In Xcel’s last report to the city of Boulder, Xcel stated that Boulder accounted for about 5% of its revenues (see item 9 on page 11 of Xcel’s 2010 report to the Boulder). Assuming that’s still the case (and that Boulder has a proportional contribution to Xcel’s net profit), approximately $25 million in after tax net profits alone was sent from Boulder to Xcel in 2015.
Imagine what Boulder – and Colorado – could do if a larger percentage of those millions of dollars remained closer to home, creating jobs and building a renewable energy-dominated 21st-century utility. Instead, Coloradans dollars are literally going up in smoke (Colorado spent roughly $250 million burning coal at Xcel plants in 2014, according to the Energy Information Administration’s Form EIA-923 fuel cost data) or heading off to Minneapolis to pay for Xcel’s expenditures on coal plants.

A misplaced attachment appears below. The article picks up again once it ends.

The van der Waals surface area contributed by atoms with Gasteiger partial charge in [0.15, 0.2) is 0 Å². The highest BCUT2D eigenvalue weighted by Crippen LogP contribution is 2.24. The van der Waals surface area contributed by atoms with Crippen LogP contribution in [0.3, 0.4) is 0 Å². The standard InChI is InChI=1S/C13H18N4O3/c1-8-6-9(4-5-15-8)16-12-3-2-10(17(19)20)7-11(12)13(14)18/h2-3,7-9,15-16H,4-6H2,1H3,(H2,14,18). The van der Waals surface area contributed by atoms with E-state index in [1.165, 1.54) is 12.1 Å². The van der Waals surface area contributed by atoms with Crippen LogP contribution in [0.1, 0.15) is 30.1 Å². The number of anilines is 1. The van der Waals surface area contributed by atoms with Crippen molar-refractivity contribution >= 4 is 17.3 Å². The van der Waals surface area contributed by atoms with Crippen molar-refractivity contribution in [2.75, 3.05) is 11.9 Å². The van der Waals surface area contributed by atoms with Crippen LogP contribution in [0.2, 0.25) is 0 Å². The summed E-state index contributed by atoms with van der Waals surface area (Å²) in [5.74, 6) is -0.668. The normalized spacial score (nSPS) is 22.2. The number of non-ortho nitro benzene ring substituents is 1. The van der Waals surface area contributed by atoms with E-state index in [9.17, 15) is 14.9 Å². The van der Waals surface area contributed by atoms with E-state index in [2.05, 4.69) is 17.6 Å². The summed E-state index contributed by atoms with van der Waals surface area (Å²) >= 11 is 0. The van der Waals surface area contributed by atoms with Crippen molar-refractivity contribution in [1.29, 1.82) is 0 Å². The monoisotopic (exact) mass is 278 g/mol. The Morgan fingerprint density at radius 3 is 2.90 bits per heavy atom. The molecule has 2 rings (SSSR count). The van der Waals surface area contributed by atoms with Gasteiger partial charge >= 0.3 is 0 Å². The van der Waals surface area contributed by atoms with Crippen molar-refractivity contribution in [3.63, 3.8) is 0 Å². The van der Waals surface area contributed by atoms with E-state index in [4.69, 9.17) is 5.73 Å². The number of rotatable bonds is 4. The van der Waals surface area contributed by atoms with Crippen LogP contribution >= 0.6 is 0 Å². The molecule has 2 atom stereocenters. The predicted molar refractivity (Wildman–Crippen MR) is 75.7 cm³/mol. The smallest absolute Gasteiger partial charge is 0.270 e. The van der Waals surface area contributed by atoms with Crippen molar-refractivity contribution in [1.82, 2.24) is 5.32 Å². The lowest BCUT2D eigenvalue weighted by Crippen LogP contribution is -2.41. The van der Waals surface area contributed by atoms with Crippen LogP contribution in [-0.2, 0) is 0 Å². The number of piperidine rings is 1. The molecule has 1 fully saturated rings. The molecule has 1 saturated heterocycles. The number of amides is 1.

Colorado Senate Committee Kills Bill that Would Strengthen Climate Plan
A bill to require Colorado’s Climate Plans to include specific, measureable goals, deadlines, and annual reports on the state’s progress in reducing emissions was killed in the Senate Agriculture, Natural Resources, and Energy Committee last month.
While state law requires Governor Hickenlooper to publish a “Climate Action Plan” annually, his 2015 Climate Plan took “action” out of both the plan’s title and its contents. Proposing no new initiatives, the plan is a step backward for emissions goals, climate initiatives, and renewable energy in Colorado.
With Colorado’s leaders dodging responsibility for reducing greenhouse gas (GHG) emissions, Clean Energy Action decided to take a closer look at these emissions and exactly how they’re generated.
Where do GHGs come from?
It is widely known that activities like burning coal to produce energy and burning gasoline to power cars release carbon emissions into the atmosphere. But to be effective at fighting climate change, both the relative and total impacts of all industries must be considered. For example, natural gas was once touted as a “bridge fuel” which could help the United Statestransition to a renewable energy future, but now many question whether this would generate less harmful emissions.